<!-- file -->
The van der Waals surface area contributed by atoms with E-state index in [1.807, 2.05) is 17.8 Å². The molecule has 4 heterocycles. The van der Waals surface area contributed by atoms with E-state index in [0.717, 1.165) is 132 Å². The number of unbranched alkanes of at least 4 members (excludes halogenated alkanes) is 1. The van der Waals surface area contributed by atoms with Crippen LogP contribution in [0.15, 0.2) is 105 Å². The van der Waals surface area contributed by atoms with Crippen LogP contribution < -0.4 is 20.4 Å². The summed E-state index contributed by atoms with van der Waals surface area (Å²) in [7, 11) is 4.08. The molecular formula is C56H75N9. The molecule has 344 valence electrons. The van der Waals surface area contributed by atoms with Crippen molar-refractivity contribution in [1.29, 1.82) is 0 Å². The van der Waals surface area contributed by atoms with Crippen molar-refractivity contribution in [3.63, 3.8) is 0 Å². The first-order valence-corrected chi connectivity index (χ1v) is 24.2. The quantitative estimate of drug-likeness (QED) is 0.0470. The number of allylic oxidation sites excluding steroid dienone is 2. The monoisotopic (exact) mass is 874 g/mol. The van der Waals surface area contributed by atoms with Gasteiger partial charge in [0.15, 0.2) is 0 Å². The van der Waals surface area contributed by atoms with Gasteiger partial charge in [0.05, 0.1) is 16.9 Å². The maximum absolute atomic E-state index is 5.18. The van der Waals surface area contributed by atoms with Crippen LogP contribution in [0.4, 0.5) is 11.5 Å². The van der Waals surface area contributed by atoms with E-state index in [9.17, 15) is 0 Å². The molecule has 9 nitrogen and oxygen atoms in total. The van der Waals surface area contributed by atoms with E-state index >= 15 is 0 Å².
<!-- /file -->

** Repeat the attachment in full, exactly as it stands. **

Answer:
The van der Waals surface area contributed by atoms with E-state index in [1.807, 2.05) is 17.8 Å². The molecule has 4 heterocycles. The van der Waals surface area contributed by atoms with E-state index in [0.717, 1.165) is 132 Å². The number of unbranched alkanes of at least 4 members (excludes halogenated alkanes) is 1. The van der Waals surface area contributed by atoms with Crippen LogP contribution in [0.15, 0.2) is 105 Å². The van der Waals surface area contributed by atoms with Crippen LogP contribution < -0.4 is 20.4 Å². The summed E-state index contributed by atoms with van der Waals surface area (Å²) in [7, 11) is 4.08. The molecular formula is C56H75N9. The molecule has 344 valence electrons. The van der Waals surface area contributed by atoms with Crippen molar-refractivity contribution in [1.29, 1.82) is 0 Å². The van der Waals surface area contributed by atoms with Crippen molar-refractivity contribution in [3.63, 3.8) is 0 Å². The first-order valence-corrected chi connectivity index (χ1v) is 24.2. The quantitative estimate of drug-likeness (QED) is 0.0470. The number of allylic oxidation sites excluding steroid dienone is 2. The monoisotopic (exact) mass is 874 g/mol. The van der Waals surface area contributed by atoms with Gasteiger partial charge in [0.15, 0.2) is 0 Å². The van der Waals surface area contributed by atoms with Gasteiger partial charge in [0.05, 0.1) is 16.9 Å². The maximum absolute atomic E-state index is 5.18. The van der Waals surface area contributed by atoms with Crippen LogP contribution in [0.4, 0.5) is 11.5 Å². The van der Waals surface area contributed by atoms with E-state index in [9.17, 15) is 0 Å². The molecule has 9 nitrogen and oxygen atoms in total. The van der Waals surface area contributed by atoms with E-state index >= 15 is 0 Å².